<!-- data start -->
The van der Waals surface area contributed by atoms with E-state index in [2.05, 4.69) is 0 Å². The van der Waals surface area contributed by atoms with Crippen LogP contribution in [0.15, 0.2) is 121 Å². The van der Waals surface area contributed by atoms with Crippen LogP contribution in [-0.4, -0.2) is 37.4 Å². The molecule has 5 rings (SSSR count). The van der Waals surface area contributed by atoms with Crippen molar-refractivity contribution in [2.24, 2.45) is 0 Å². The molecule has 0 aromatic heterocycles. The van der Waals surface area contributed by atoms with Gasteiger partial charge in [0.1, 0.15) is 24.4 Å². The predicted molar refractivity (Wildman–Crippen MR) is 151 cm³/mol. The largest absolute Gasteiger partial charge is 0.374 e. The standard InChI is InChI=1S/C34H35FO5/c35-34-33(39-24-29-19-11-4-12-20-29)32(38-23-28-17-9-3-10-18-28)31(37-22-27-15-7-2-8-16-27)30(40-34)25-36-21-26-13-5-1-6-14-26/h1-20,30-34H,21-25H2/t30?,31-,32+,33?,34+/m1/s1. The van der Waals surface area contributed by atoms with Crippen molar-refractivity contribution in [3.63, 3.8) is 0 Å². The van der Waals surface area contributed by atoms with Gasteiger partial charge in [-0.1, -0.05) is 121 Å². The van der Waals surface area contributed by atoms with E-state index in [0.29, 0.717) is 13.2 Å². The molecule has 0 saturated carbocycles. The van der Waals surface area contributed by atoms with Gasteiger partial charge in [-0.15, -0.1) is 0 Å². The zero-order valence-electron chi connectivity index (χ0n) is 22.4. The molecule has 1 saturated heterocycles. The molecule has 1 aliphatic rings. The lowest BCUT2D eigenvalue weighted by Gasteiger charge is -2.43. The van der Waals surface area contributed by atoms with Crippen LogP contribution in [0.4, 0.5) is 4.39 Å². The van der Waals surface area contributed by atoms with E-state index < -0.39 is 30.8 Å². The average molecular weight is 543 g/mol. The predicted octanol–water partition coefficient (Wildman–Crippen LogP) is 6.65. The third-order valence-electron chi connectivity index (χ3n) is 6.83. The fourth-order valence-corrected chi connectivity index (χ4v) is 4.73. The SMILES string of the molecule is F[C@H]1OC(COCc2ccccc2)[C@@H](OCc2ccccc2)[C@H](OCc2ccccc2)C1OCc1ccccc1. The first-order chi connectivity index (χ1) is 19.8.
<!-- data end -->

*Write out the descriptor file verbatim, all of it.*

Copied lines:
The van der Waals surface area contributed by atoms with E-state index in [2.05, 4.69) is 0 Å². The van der Waals surface area contributed by atoms with Crippen LogP contribution in [0.15, 0.2) is 121 Å². The van der Waals surface area contributed by atoms with Crippen LogP contribution in [-0.4, -0.2) is 37.4 Å². The molecule has 5 rings (SSSR count). The van der Waals surface area contributed by atoms with Crippen molar-refractivity contribution in [2.24, 2.45) is 0 Å². The molecule has 0 aromatic heterocycles. The van der Waals surface area contributed by atoms with Gasteiger partial charge in [0.1, 0.15) is 24.4 Å². The predicted molar refractivity (Wildman–Crippen MR) is 151 cm³/mol. The largest absolute Gasteiger partial charge is 0.374 e. The standard InChI is InChI=1S/C34H35FO5/c35-34-33(39-24-29-19-11-4-12-20-29)32(38-23-28-17-9-3-10-18-28)31(37-22-27-15-7-2-8-16-27)30(40-34)25-36-21-26-13-5-1-6-14-26/h1-20,30-34H,21-25H2/t30?,31-,32+,33?,34+/m1/s1. The van der Waals surface area contributed by atoms with Crippen molar-refractivity contribution in [3.63, 3.8) is 0 Å². The van der Waals surface area contributed by atoms with Gasteiger partial charge in [-0.1, -0.05) is 121 Å². The van der Waals surface area contributed by atoms with E-state index in [0.29, 0.717) is 13.2 Å². The molecule has 0 saturated carbocycles. The van der Waals surface area contributed by atoms with Gasteiger partial charge in [-0.15, -0.1) is 0 Å². The zero-order valence-electron chi connectivity index (χ0n) is 22.4. The molecule has 1 saturated heterocycles. The molecule has 1 aliphatic rings. The lowest BCUT2D eigenvalue weighted by Gasteiger charge is -2.43. The van der Waals surface area contributed by atoms with Crippen LogP contribution in [0.4, 0.5) is 4.39 Å². The van der Waals surface area contributed by atoms with E-state index < -0.39 is 30.8 Å². The average molecular weight is 543 g/mol. The predicted octanol–water partition coefficient (Wildman–Crippen LogP) is 6.65. The third-order valence-electron chi connectivity index (χ3n) is 6.83. The fourth-order valence-corrected chi connectivity index (χ4v) is 4.73. The SMILES string of the molecule is F[C@H]1OC(COCc2ccccc2)[C@@H](OCc2ccccc2)[C@H](OCc2ccccc2)C1OCc1ccccc1. The first-order chi connectivity index (χ1) is 19.8.